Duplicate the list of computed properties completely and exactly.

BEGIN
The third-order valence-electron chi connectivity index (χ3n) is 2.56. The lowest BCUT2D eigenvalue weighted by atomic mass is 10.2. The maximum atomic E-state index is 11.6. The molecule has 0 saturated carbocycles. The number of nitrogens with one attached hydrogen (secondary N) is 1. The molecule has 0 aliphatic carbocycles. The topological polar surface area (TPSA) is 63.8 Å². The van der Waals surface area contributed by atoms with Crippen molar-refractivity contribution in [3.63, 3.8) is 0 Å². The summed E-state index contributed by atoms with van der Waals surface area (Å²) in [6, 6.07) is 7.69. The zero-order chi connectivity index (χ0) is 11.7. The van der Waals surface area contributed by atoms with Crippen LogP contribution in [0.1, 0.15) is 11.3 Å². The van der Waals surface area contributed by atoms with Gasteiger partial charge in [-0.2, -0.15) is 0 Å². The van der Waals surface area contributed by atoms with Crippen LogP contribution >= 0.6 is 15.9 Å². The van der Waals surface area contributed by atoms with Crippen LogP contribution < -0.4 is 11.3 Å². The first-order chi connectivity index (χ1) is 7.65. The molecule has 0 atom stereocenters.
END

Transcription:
The third-order valence-electron chi connectivity index (χ3n) is 2.56. The lowest BCUT2D eigenvalue weighted by atomic mass is 10.2. The maximum atomic E-state index is 11.6. The molecule has 0 saturated carbocycles. The number of nitrogens with one attached hydrogen (secondary N) is 1. The molecule has 0 aliphatic carbocycles. The topological polar surface area (TPSA) is 63.8 Å². The van der Waals surface area contributed by atoms with Crippen molar-refractivity contribution in [3.63, 3.8) is 0 Å². The summed E-state index contributed by atoms with van der Waals surface area (Å²) in [6, 6.07) is 7.69. The zero-order chi connectivity index (χ0) is 11.7. The van der Waals surface area contributed by atoms with Crippen LogP contribution in [0.1, 0.15) is 11.3 Å². The van der Waals surface area contributed by atoms with Gasteiger partial charge in [-0.2, -0.15) is 0 Å². The van der Waals surface area contributed by atoms with Crippen LogP contribution >= 0.6 is 15.9 Å². The van der Waals surface area contributed by atoms with Crippen LogP contribution < -0.4 is 11.3 Å². The first-order chi connectivity index (χ1) is 7.65. The molecule has 0 atom stereocenters.